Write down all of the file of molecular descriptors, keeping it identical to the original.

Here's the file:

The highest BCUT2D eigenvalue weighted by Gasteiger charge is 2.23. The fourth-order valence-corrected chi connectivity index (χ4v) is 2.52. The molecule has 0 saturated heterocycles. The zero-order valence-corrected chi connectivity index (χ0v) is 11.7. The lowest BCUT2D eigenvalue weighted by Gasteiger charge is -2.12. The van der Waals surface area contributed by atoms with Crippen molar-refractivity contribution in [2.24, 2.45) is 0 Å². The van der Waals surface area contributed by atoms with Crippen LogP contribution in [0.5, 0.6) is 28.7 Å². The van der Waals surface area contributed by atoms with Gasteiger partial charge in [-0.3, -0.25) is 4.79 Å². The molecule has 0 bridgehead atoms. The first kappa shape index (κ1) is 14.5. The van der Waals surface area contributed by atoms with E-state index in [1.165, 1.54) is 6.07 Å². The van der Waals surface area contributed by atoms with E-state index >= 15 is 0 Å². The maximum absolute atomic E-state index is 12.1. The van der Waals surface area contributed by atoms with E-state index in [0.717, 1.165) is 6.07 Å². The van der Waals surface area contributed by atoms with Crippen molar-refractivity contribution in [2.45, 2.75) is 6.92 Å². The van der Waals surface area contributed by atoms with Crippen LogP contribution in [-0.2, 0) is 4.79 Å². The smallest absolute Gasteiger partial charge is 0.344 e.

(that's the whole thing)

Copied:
The highest BCUT2D eigenvalue weighted by Gasteiger charge is 2.23. The fourth-order valence-corrected chi connectivity index (χ4v) is 2.52. The molecule has 0 saturated heterocycles. The zero-order valence-corrected chi connectivity index (χ0v) is 11.7. The lowest BCUT2D eigenvalue weighted by Gasteiger charge is -2.12. The van der Waals surface area contributed by atoms with Crippen molar-refractivity contribution in [2.24, 2.45) is 0 Å². The van der Waals surface area contributed by atoms with Crippen LogP contribution in [0.5, 0.6) is 28.7 Å². The van der Waals surface area contributed by atoms with Gasteiger partial charge in [-0.3, -0.25) is 4.79 Å². The molecule has 0 bridgehead atoms. The first kappa shape index (κ1) is 14.5. The van der Waals surface area contributed by atoms with E-state index in [1.165, 1.54) is 6.07 Å². The van der Waals surface area contributed by atoms with E-state index >= 15 is 0 Å². The maximum absolute atomic E-state index is 12.1. The van der Waals surface area contributed by atoms with E-state index in [0.717, 1.165) is 6.07 Å². The van der Waals surface area contributed by atoms with Crippen molar-refractivity contribution in [2.45, 2.75) is 6.92 Å². The van der Waals surface area contributed by atoms with Crippen LogP contribution in [-0.2, 0) is 4.79 Å². The smallest absolute Gasteiger partial charge is 0.344 e.